• Provide boilerplate accessibility contract language when purchasing products and services to those involved in procurement. For more information see the GSA's BuyAccessible Wizard. Use the PEAT BuyIT! Guide, the online resource that helps employers and their purchasing staff build accessibility and usability into their information and communication technology procurement processes.
  • Assess your technology accessibility practices using the PEAT TechCheck benchmarking tool.
  • Develop a “Task Bank” for return to work. A Task Bank is a list of tasks and jobs that an injured employee is able to perform given his/her medical restrictions while transitioning back to into the workplace. For more information, see The Task Bank.
  • Provide training and tips for enhancing informal communication and participation with employees who have disabilities. This includes manager training to foster inclusion by encouraging employees with disabilities to participate in informal gatherings, team building, and developmental opportunities such as training and professional meetings. For more information, see JAN's Disability Etiquette.
  • Create a disability-inclusive culture. You can read more on how in EARN’s Inclusion @Work: A Framework For Building a Disability-Inclusive Organization and read EARN Employer Success Stories.

Developing an Employee Resource Group

An employee resource group (ERG) is a voluntary group led by employees to represent a common interest, such as disability. For additional information, see:

Resources

As an RA SME/Consultant, you will want to invest in your own ongoing development. This includes JAN resources:

This may also include attending conferences sponsored by the following organizations:

Important to Note: Confidentiality

All personnel must respect employee confidentiality. Ensuring the confidentiality of all medical information obtained in connection with a request for reasonable accommodation, as well as the confidentiality of all associated communications during the interactive process, is required by federal law.

All documentation must be kept in a file separate from an individual’s personnel file. Non-medical information obtained during this process is shared on an as-needed basis with those involved in providing a reasonable accommodation.

squareTOOLS FOR TECHNOLOGY PROFESSIONALS WHO SUPPORT DIGITAL ACCESSIBILITY REQUESTS

Information Technology (IT) professionals are increasingly tasked with responding to internal and/or external requests to assist with digital accessibility from applicants, candidates, employees, and/or customers who are living with a disability. Ensuring digital accessibility for people with disabilities may be uncharted territory for many IT professionals, and can feel daunting. JAN developed this repository of resources to share best practices and external resources to make what can be a complex process simpler.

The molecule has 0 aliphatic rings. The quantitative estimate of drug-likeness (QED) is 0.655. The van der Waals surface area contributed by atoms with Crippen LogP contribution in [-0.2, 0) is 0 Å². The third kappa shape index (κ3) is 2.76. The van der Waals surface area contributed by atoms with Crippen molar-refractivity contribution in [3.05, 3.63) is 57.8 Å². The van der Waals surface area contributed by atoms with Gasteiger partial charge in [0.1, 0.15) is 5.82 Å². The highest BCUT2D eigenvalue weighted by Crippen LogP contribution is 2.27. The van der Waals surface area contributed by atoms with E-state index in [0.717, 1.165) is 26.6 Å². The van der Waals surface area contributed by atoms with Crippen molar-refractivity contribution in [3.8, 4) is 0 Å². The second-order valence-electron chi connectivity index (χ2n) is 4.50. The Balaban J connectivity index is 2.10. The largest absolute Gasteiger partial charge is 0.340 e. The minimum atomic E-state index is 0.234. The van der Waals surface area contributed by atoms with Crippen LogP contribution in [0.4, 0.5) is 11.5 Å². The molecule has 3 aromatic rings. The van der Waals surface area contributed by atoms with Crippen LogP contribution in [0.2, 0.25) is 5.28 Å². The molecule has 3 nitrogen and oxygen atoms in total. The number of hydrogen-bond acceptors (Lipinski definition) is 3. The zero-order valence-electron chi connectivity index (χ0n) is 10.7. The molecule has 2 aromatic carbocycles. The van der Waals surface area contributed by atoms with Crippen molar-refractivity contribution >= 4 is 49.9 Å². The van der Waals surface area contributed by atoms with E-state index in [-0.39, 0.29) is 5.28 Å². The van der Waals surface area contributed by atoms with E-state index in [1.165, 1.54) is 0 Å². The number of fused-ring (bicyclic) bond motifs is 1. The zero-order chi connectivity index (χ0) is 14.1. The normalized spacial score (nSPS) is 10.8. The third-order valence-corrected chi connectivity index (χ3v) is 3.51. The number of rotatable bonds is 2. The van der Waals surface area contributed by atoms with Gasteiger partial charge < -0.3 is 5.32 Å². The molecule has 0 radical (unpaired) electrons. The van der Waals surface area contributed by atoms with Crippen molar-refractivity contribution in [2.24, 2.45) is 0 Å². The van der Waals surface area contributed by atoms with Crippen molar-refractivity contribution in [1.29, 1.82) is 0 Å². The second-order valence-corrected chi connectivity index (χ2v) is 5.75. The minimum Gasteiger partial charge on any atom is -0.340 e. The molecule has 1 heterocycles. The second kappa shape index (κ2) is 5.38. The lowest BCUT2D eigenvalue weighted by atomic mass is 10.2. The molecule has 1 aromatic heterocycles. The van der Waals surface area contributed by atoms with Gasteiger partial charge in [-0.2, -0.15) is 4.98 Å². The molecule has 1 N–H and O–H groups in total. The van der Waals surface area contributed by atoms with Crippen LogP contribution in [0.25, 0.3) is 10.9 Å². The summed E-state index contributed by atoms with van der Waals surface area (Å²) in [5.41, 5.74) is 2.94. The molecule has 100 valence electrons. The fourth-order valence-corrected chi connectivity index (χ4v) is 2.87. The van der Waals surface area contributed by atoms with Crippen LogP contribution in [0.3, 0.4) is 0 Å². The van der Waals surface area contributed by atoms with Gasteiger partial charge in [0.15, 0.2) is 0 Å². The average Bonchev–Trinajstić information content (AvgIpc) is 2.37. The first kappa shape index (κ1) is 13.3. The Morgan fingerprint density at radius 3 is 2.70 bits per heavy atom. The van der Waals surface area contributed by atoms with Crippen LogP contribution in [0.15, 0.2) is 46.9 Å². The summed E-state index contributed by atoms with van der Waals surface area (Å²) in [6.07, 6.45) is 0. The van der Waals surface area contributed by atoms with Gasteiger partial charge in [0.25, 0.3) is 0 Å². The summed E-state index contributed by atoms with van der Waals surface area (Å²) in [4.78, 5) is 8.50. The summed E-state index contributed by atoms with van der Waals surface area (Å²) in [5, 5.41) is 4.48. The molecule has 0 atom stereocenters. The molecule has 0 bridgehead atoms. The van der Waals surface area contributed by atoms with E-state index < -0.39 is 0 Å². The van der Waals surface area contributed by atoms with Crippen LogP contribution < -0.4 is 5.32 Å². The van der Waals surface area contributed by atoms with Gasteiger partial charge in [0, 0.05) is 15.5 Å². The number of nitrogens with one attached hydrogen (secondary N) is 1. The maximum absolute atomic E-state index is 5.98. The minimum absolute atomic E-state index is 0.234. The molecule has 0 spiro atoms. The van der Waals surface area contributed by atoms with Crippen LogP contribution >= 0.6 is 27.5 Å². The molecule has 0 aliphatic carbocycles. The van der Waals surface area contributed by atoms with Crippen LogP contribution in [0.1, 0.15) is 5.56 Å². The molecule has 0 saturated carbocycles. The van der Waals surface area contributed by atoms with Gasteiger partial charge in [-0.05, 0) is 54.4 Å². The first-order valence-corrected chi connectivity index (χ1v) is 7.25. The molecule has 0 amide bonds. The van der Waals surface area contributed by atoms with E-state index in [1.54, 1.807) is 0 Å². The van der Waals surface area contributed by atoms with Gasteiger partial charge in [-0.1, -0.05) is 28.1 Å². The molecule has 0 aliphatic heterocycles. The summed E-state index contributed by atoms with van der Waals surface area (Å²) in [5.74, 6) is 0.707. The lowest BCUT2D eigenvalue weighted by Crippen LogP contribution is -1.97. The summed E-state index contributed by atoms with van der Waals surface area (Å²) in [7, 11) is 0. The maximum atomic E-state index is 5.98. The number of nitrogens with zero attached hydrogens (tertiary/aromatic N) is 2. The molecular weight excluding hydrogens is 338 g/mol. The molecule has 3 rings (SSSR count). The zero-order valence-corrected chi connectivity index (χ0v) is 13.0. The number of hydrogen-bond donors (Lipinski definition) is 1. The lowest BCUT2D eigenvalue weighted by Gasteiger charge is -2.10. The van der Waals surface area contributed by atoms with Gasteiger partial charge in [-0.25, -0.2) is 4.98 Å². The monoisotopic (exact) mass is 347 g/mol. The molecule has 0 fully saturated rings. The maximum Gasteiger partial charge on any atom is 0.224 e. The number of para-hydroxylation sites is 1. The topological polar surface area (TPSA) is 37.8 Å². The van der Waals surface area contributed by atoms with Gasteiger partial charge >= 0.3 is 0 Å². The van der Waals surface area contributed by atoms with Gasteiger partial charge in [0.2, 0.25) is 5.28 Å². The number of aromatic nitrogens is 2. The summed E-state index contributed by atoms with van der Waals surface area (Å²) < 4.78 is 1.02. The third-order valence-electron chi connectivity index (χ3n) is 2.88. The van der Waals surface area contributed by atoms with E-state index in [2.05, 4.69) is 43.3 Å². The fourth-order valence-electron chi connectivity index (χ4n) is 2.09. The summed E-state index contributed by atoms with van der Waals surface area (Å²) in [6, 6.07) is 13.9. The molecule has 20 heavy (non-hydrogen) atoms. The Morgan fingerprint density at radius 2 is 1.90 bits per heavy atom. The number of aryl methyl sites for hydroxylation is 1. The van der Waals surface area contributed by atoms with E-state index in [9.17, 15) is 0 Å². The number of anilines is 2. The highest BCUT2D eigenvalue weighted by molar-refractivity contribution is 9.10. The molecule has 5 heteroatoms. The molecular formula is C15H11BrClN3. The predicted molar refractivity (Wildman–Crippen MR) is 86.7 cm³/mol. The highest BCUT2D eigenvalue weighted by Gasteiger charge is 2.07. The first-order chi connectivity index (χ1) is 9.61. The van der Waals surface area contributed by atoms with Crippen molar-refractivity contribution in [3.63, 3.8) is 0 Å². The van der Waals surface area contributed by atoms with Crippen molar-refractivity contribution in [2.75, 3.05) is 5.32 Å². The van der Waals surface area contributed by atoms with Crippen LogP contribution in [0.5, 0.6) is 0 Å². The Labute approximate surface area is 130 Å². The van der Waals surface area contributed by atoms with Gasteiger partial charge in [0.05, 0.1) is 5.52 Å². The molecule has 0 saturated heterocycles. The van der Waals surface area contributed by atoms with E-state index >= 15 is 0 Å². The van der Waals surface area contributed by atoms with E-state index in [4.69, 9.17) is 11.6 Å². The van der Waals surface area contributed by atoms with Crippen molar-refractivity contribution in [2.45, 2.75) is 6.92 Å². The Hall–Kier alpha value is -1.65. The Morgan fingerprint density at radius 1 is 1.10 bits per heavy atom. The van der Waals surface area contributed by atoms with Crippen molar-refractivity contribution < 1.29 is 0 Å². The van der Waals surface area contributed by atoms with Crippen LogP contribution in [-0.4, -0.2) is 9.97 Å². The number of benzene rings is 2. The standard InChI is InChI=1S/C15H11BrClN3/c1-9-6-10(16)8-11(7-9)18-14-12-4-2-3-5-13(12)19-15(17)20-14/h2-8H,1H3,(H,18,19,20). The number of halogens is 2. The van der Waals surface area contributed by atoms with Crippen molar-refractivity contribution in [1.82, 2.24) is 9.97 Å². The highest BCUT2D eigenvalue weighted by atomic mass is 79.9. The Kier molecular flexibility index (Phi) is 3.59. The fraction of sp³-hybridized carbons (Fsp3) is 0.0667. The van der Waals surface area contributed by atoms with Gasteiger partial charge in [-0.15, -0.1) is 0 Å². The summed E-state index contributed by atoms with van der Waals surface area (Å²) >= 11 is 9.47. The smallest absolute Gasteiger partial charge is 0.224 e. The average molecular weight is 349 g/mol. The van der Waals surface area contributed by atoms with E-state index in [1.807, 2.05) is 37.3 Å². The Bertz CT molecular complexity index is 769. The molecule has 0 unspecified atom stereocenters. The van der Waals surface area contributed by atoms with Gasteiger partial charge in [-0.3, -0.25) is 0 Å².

Our objective is that those who use these resources are able to save themselves time and effort, while providing more efficient and effective solutions for individuals with disabilities. This typically requires a collaborative process between IT professionals and individuals with disabilities working together to identify and implement the most appropriate digital accessibility solutions.

To understand more about how technology professionals support the implementation of accommodations involving digital accessibility, please watch this webcast featuring Kevin Grogg | Assistive Technologies Service Owner | EY Technology - Desktop Experience for Ernst & Young. Download transcript here. 

Basics of Workplace Digital Accessibility

Digital accessibility levels the playing field for people with various disabilities enabling equal employment opportunities and workplace inclusion. In a 2011 final report of the Center of Development Expertise (CODE) for Accessibility Task Force, digital accessibility is defined as “The ability for a user to perceive, understand, navigate, and interact with hardware, software, websites, and documents regardless of age and ability.” The CODE Task Force funded by the Office of Disability Employment Policy (ODEP)was comprised of executives and developers from leading information technology companies as well as service providers such as JAN, the group considered ways to promote accessible design in software and hardware development, especially related to workplace information and communications technology.

Digital accessibility fits into the broad definition of what many call “universal accessibility” or “access-for-all.” The Center for Universal Design at North Carolina State University defines universal accessibility as "the design of products and environments to be usable by all people, to the greatest extent possible, without the need for adaptation or specialized design."

Comcast Corporation, a leader in developing universally accessibility products and services, is working to refine accessibility. Tom Wlodkowski, VP of Customer Experience at Comcast Corporation suggests: “At Comcast we are actually trying to shift away from the term accessibility because accessibility is often thought of as a feature. Instead we use the term ‘inclusive experience’ or the degree to which all of us can use something effectively and independently from the get go.” Thus, accessibility is an essential element of any fully inclusive product and service.

Assistive Technologies